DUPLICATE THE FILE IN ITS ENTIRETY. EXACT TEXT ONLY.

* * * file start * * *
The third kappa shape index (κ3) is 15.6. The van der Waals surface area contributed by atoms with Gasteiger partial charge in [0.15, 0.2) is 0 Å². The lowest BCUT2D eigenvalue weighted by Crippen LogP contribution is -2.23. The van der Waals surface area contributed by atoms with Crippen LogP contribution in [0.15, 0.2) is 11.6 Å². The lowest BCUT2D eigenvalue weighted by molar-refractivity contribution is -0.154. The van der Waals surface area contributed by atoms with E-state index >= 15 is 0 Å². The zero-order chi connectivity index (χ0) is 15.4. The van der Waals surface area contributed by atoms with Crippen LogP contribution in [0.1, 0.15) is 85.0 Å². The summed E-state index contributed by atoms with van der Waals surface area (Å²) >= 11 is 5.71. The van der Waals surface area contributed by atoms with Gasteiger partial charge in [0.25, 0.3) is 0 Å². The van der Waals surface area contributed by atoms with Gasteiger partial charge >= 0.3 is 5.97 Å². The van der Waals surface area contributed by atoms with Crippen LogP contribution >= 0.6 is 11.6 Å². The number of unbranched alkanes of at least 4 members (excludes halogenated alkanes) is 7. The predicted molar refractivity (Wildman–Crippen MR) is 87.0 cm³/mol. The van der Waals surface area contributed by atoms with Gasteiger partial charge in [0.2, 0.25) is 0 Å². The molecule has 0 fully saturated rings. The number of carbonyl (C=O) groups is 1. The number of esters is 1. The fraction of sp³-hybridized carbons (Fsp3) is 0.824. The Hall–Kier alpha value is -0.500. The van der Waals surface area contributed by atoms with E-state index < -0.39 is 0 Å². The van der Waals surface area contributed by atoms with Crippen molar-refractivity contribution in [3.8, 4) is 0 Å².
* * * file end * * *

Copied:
The third kappa shape index (κ3) is 15.6. The van der Waals surface area contributed by atoms with Gasteiger partial charge in [0.15, 0.2) is 0 Å². The lowest BCUT2D eigenvalue weighted by Crippen LogP contribution is -2.23. The van der Waals surface area contributed by atoms with Crippen LogP contribution in [0.15, 0.2) is 11.6 Å². The lowest BCUT2D eigenvalue weighted by molar-refractivity contribution is -0.154. The van der Waals surface area contributed by atoms with E-state index >= 15 is 0 Å². The zero-order chi connectivity index (χ0) is 15.4. The van der Waals surface area contributed by atoms with Crippen LogP contribution in [0.1, 0.15) is 85.0 Å². The summed E-state index contributed by atoms with van der Waals surface area (Å²) >= 11 is 5.71. The van der Waals surface area contributed by atoms with Gasteiger partial charge in [0.25, 0.3) is 0 Å². The van der Waals surface area contributed by atoms with Gasteiger partial charge >= 0.3 is 5.97 Å². The van der Waals surface area contributed by atoms with Crippen LogP contribution >= 0.6 is 11.6 Å². The number of unbranched alkanes of at least 4 members (excludes halogenated alkanes) is 7. The predicted molar refractivity (Wildman–Crippen MR) is 87.0 cm³/mol. The van der Waals surface area contributed by atoms with Gasteiger partial charge in [0.2, 0.25) is 0 Å². The molecule has 0 fully saturated rings. The number of carbonyl (C=O) groups is 1. The number of esters is 1. The fraction of sp³-hybridized carbons (Fsp3) is 0.824. The Hall–Kier alpha value is -0.500. The van der Waals surface area contributed by atoms with E-state index < -0.39 is 0 Å². The van der Waals surface area contributed by atoms with Crippen molar-refractivity contribution in [3.8, 4) is 0 Å².